Saturday, 25 July 2015

Drunken Wife Killed by Poker.

A husband who couldn't take any more of his wife's drunkenness battered her with a poker causing her death, but was treated leniently by the judge after being found guilty of manslaughter.

At 730am on Monday 12th April 1858 Jacob Wilhelm, a German who worked for 48 year old cooper David Jager, was working in the yard next to his boss's house in Bevington Street. He saw Caroline Jager come out in a tipsy state and suspected she was going for more drink, then two hours later he heard her berating her husband calling him several bad names.

When Jager went into the yard to see how Wilhelm was getting on with his work, he said his wife had told him she got up early to draw a knife across his throat. Wilhelm was then sent off on an errand and when he returned at midday Jager shouted to him to come into the house as he thought he had killed Caroline. He saw her lying on the floor with blood coming out of her head but she was still moving and he went to fetch a policeman.

Jager was visibly upset by what he had done and sent for a surgeon himself, after Wilhelm had tried to assure him that Caroline would be back in health drinking rum soon. Jager gave himself up when a police officer arrived and admitted that he had struck his wife with a poker. Although sober, he was in a very excitable state and said he wished he was dead himself. The poker was retrieved from the fireplace by the police officer and found to be bloodstained and with hair attached.

Caroline was taken to the Northern Hospital in a cab, remaining insensible during the ride. She remained there for a week and died a week later on 19th April. A postmortem determined the cause of death to be from a fractured skull caused by more than one blow.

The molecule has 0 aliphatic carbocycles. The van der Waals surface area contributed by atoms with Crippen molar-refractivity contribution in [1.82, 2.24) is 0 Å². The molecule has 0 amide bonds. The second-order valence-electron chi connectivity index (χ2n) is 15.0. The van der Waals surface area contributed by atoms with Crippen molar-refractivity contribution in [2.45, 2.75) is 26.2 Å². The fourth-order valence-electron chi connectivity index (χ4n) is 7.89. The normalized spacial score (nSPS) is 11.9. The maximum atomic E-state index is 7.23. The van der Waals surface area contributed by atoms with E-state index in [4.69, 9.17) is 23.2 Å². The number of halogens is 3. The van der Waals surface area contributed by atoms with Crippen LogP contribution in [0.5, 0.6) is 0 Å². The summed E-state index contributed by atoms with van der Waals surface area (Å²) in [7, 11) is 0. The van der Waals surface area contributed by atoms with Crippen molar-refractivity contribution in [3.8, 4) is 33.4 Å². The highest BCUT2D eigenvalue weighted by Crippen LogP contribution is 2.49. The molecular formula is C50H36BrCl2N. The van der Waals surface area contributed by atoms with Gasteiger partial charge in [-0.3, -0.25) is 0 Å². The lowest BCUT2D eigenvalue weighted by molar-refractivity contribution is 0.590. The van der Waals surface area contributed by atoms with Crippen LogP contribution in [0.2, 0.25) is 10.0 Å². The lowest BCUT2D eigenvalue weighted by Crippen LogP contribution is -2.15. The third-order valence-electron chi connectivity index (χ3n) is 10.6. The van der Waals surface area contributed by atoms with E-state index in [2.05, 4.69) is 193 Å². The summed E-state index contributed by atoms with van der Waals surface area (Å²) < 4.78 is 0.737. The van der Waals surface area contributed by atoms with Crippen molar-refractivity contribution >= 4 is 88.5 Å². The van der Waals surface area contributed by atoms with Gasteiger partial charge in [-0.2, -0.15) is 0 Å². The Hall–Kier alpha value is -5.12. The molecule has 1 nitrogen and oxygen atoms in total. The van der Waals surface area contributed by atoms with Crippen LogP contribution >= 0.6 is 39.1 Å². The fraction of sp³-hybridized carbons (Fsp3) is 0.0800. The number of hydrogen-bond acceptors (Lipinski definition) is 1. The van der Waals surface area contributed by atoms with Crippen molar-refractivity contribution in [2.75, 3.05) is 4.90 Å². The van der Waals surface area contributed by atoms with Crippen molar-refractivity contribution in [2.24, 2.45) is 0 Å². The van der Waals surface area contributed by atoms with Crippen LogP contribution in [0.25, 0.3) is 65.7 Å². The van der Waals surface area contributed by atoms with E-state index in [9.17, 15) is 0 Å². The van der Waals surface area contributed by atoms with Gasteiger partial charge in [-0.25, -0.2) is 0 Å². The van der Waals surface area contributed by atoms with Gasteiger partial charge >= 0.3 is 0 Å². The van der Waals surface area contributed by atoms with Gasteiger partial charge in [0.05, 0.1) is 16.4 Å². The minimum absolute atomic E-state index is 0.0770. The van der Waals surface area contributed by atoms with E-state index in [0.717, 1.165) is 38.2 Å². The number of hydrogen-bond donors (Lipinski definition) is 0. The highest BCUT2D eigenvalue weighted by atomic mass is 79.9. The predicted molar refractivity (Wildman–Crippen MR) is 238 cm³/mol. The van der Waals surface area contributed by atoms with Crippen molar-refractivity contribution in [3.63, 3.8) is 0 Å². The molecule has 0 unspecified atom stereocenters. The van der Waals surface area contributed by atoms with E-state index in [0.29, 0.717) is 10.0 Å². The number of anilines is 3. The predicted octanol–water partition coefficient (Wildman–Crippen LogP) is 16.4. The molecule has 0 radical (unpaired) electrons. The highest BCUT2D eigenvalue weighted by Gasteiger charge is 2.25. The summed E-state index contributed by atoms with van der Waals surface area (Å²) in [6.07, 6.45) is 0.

At the inquest before Borough Coroner Mr P F Curry the next day Wilhelm told how he had not seen Caroline sober for six weeks, and that she had sometimes sold the food her husband had provided then bought drink. He said that Jager was so busy working that he hardly had time to get drunk, but would have a glass of beer now and again. After he finished giving his evidence he was questioned over any bias he may have had, given that Jager's father was German. Wilhelm testified though that this was coincidental and he had only known his employer for eight months.

Thirteen year old Caroline Jager, the couple's daughter, confirmed what Wilhelm had said over the food. She also told the Coroner that on the morning of the killing, her mother had sold a frock belonging to her ten year old sister  Catherine. In summing up, Mr Curry said that legally this was murder, but morally he felt there were aggravating factors that had caused it. A jury member asked if there was evidence Caroline had struck her husband first but there was not. After further re-examination of Wilhelm and the daughter a verdict of manslaughter was returned.

The following month Jager appeared before Baron Pollock at the assizes in St George's Hall, where the jury found him guilty of manslaughter. Due to the aggravating circumstances the judge imposed an extremely light sentence of just three months imprisonment. After his release Jager remarried and is listed in the 1861 census as living with his new wife Mary, younger daughter Catherine and Mary's twelve year old son.

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